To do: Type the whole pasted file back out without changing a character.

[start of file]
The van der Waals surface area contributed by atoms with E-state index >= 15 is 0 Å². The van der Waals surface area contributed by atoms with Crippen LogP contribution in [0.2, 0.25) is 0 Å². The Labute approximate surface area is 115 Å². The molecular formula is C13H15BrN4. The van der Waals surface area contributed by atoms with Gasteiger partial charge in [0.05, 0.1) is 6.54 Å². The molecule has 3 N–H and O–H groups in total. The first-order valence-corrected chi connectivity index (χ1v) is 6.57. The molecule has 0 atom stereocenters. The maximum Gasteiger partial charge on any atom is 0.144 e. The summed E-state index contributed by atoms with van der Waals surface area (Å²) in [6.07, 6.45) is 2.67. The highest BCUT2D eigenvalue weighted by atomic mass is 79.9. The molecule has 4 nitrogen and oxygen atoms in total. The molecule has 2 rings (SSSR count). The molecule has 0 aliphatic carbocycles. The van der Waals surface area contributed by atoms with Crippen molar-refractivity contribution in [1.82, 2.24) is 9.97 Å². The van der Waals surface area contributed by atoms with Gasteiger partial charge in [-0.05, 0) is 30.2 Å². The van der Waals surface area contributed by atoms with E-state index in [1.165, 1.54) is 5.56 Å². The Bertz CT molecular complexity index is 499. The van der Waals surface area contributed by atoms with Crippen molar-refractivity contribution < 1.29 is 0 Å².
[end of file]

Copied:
The van der Waals surface area contributed by atoms with E-state index >= 15 is 0 Å². The van der Waals surface area contributed by atoms with Crippen LogP contribution in [0.2, 0.25) is 0 Å². The Labute approximate surface area is 115 Å². The molecular formula is C13H15BrN4. The van der Waals surface area contributed by atoms with Gasteiger partial charge in [0.05, 0.1) is 6.54 Å². The molecule has 3 N–H and O–H groups in total. The first-order valence-corrected chi connectivity index (χ1v) is 6.57. The molecule has 0 atom stereocenters. The maximum Gasteiger partial charge on any atom is 0.144 e. The summed E-state index contributed by atoms with van der Waals surface area (Å²) in [6.07, 6.45) is 2.67. The highest BCUT2D eigenvalue weighted by atomic mass is 79.9. The molecule has 4 nitrogen and oxygen atoms in total. The molecule has 2 rings (SSSR count). The molecule has 0 aliphatic carbocycles. The van der Waals surface area contributed by atoms with Crippen molar-refractivity contribution in [1.82, 2.24) is 9.97 Å². The van der Waals surface area contributed by atoms with Gasteiger partial charge in [-0.05, 0) is 30.2 Å². The van der Waals surface area contributed by atoms with E-state index in [1.165, 1.54) is 5.56 Å². The Bertz CT molecular complexity index is 499. The van der Waals surface area contributed by atoms with Crippen molar-refractivity contribution < 1.29 is 0 Å².